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Juvenile Osteoporosis

Osteoporosis literally means “porous bone.” It is a disease characterized by too little bone formation or excessive bone loss or a combination of both. People with osteoporosis have an increased risk of fractures. It is most common in older people, especially older women.

Osteoporosis is rare in children and adolescents. When it does occur, it is usually caused by an underlying medical disorder or by medications used to treat the disorder. This is called secondary osteoporosis. Sometimes, however, there is no identifiable cause of osteoporosis in a child. This is known as idiopathic osteoporosis.

No matter what causes it, juvenile osteoporosis can be a significant problem because it occurs during the child’s prime bone-building years. From birth through young adulthood, children steadily accumulate bone mass, which peaks sometime before age 30. The greater their peak bone mass, the lower their risk for osteoporosis later in life. After their mid-30s, bone mass typically begins to decline – very slowly at first but increasing in their 50s and 60s. Both heredity and lifestyle choices – especially the amount of calcium in the diet and the level of physical activity – influence the development of peak bone mass and the rate at which bone is lost later in life.

Secondary Osteoporosis

Secondary osteoporosis, which can affect both adults and children, results from another primary disorder or therapy. Some examples are included in the box below.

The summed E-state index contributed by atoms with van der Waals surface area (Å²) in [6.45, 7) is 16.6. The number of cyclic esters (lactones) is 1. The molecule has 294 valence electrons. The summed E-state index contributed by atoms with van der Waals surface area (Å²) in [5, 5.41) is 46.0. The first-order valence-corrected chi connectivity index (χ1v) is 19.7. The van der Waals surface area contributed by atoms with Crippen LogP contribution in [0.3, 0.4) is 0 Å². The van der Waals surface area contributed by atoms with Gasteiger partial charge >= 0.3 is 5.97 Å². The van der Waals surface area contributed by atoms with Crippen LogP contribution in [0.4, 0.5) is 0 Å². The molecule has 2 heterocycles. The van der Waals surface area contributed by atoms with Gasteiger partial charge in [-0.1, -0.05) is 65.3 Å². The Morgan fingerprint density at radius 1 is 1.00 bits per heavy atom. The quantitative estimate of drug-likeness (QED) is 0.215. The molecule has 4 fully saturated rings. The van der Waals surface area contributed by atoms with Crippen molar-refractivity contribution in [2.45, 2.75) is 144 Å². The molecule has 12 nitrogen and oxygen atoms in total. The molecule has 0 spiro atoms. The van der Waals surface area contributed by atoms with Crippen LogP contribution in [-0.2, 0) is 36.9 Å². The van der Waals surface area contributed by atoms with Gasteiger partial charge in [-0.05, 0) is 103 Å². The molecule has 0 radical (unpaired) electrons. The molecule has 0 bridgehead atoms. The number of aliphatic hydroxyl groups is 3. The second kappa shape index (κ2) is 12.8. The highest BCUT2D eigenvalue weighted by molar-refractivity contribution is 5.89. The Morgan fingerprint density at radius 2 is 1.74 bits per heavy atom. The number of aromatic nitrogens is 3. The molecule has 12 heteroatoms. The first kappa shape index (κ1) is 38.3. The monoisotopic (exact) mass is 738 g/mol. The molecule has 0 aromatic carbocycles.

Disorders, Medications, and Behaviors That May Affect Bone Mass*:

Primary Disorders
Juvenile rheumatoid arthritis
Diabetes
Osteogenesis imperfecta
Hyperthyroidism
Hyperparathyroidism
Cushing’s syndrome
Malabsorption syndromes
Anorexia nervosa
Kidney disease

Medications
Anticonvulsants (e.g., for epilepsy)
Corticosteroids (e.g., for rheumatoid arthritis, asthma)
Immunosuppressive agents (e.g., for cancer)


Behaviors
Prolonged inactivity or immobility
Inadequate nutrition (especially calcium, vitamin D)
Excessive exercise leading to amenorrhea (absence of periods)
Smoking
Alcohol abuse

* This is not a complete list. The cause of a child’s osteoporosis can best be determined with the help of his or her physician.


As the primary condition, juvenile rheumatoid arthritis provides a good illustration of the possible causes of secondary osteoporosis. In some cases, the disease process itself can cause osteoporosis. For example, some studies have found that children with juvenile rheumatoid arthritis have bone mass that is lower than expected, especially near the joints affected by arthritis. In other cases, medication used to treat the primary disorder may reduce bone mass. For example, drugs such as prednisone, used to treat severe cases of juvenile rheumatoid arthritis, negatively affect bone mass. Finally, some behaviors associated with the primary disorder may lead to bone loss or a reduction in bone formation. For example, a child with juvenile rheumatoid arthritis may avoid physical activity, which is necessary for building and maintaining bone mass, because it may aggravate his or her condition or cause pain.